The summer has ended, most of the rest of the people in my life have been back into the swing of the new academic year. Since classes don’t start at my University until the end of next week, I have been able to pretend until now that it is still glorious summer. But this is my new year.
And it has been a glorious summer, though with close reminders of the bittersweet necessity to live life as richly as possible. I enjoyed family, friends, messing about in boats, and a new turn of phrase: to do a science. I did lots of sciences this summer. I derived a series of equations. I started to learn programming in Mathematica so I may see how the equations behave. I ran a few fun experiments at synchrotrons. I talked with students about their research, and did lots of reading, writing, and editing.
Each year, my summer ends with my first teaching dream of the school year. Spoiler alert: this dream is a teaching-anxiety dream in impostor-syndrome subcategory.
Here’s the real part: This fall I am taking on a new course (for me), a meaty, required graduate class that is required for the PhD program, and taken by most of the first year graduate students. I requested this change after teaching an also meaty, also required undergraduate course for the past ten years. I loved it for nine years, and then all of a sudden I didn’t and I knew I needed a break. Also, the graduate class is squarely in my discipline, and I had concerns that some of my colleagues were forgetting I was of that discipline. I asked the department chair nicely, and my requests were accommodated. Or, as my department chair put it recently in a slightly different context: “You asked for it!”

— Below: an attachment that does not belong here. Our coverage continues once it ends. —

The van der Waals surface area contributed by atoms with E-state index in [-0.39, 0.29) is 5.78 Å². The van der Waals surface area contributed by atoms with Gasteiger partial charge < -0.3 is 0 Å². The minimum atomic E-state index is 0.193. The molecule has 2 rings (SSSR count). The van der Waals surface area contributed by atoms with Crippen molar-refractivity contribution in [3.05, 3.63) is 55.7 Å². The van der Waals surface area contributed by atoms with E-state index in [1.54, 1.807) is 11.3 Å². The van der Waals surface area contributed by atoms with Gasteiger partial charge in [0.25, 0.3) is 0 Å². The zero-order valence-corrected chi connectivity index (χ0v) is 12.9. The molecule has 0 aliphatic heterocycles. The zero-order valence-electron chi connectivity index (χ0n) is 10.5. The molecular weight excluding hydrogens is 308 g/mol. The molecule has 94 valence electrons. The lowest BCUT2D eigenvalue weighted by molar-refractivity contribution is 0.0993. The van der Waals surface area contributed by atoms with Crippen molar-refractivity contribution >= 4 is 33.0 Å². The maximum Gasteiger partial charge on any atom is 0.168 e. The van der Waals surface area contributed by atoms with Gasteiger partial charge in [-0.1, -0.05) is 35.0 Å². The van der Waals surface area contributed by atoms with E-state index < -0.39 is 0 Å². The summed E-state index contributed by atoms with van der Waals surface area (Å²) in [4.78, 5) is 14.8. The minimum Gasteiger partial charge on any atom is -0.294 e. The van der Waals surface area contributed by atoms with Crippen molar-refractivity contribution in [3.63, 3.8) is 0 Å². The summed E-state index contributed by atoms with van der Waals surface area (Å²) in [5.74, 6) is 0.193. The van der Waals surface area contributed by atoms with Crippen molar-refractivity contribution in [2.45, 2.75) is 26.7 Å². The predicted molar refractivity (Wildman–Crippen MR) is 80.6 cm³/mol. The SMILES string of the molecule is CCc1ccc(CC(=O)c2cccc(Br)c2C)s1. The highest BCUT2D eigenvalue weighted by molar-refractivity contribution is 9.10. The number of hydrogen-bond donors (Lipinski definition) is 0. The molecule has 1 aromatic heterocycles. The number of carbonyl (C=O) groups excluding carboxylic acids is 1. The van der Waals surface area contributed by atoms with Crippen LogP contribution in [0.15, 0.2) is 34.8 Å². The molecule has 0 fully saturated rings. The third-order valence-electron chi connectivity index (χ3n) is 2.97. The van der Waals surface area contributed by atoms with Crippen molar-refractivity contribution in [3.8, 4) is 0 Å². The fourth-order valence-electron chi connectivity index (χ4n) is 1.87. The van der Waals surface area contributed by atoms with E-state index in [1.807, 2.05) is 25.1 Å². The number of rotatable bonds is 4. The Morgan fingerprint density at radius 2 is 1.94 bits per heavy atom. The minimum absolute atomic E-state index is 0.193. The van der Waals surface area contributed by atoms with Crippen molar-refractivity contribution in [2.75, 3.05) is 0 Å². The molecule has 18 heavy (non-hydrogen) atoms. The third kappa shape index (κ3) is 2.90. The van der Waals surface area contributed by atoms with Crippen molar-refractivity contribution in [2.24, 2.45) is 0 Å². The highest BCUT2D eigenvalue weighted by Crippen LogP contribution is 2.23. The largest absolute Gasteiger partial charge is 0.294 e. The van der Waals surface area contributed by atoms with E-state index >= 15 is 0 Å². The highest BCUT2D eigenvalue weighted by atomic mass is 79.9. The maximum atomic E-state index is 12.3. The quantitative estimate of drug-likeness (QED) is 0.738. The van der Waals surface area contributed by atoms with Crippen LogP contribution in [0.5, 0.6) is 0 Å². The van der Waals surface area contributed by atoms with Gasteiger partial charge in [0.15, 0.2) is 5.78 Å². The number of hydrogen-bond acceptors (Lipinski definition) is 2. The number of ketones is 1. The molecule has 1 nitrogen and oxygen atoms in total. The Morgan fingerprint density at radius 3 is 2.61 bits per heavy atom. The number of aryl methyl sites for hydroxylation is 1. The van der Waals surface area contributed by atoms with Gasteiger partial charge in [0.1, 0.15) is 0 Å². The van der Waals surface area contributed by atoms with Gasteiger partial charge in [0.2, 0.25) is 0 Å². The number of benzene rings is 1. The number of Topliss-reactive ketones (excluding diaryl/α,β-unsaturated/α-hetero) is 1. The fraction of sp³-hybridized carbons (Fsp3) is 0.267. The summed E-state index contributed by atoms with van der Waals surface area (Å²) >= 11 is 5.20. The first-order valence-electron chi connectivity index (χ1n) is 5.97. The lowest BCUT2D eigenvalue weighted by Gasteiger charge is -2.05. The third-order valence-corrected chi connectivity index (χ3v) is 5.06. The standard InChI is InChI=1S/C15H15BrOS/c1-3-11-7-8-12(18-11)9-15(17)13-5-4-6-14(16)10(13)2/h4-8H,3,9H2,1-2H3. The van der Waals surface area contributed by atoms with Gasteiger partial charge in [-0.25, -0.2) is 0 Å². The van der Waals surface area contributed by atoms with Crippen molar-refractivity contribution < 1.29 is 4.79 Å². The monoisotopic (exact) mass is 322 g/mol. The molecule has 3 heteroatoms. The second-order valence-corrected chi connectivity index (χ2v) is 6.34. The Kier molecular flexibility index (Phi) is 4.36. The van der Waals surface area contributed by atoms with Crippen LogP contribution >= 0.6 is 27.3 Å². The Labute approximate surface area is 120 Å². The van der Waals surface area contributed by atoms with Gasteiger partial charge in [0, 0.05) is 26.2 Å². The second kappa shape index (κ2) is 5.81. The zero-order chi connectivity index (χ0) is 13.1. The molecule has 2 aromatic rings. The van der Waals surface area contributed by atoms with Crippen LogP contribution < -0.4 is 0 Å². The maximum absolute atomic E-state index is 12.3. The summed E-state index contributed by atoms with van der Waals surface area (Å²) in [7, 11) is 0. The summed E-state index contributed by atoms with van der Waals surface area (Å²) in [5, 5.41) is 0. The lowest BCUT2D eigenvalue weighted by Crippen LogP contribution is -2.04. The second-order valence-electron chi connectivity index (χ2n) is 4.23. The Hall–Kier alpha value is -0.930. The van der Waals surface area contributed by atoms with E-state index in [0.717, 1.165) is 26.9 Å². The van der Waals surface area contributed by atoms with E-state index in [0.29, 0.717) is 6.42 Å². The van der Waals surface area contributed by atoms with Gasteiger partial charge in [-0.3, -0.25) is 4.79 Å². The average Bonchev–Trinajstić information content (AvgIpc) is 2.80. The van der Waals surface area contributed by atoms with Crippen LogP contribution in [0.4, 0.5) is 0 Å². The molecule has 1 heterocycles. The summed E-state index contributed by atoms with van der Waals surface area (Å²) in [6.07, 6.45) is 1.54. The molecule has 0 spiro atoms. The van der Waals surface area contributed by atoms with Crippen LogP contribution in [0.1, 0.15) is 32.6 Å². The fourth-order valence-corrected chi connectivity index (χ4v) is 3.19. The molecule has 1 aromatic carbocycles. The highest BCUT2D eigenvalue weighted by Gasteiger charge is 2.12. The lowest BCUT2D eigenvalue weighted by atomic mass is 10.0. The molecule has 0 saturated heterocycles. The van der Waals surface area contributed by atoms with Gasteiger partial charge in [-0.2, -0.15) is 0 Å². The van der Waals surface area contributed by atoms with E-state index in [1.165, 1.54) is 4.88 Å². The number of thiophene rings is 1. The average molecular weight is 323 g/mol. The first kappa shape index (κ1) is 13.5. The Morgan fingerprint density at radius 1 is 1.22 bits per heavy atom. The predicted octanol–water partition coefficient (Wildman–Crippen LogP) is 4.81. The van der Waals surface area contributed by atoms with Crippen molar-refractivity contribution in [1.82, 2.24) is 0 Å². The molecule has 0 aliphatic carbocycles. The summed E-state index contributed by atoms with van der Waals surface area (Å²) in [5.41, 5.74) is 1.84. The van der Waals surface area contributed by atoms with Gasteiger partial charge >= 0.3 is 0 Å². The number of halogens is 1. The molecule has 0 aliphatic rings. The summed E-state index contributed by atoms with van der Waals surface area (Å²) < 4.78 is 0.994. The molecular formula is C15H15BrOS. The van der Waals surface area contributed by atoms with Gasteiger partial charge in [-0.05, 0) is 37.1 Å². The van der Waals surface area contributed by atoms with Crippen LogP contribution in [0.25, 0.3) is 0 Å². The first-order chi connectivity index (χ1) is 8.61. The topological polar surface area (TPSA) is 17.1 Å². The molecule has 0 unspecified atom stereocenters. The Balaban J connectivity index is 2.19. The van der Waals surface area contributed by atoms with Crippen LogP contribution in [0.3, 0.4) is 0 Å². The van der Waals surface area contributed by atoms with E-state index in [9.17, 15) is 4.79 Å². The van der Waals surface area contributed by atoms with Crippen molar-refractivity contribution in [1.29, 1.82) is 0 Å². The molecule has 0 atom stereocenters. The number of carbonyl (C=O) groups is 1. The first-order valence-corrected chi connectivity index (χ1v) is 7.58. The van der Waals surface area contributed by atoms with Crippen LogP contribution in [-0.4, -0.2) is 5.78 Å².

Here’s the dream part: Remember the retirement party from my first blog post? The professor who retired, one of the shining stars of the discipline, and had famously/infamously taught this course for many years. He consulted with the department chair and together they decided that I shouldn’t be allowed to teach this course, because I have never TA’d it. So eminent professor came back from retirement *solely* so he could teach this course so that I could be his TA. I woke up in the middle of the first lecture, when the professor introduced their TA (me) to the class, and walked out of the room while I addressed them.
I was happy to wake up, but sad the summer’s over, but glad to be kick-starting the swing of the new academic year, and glad to be preparing my own teaching notes, and learning a new course.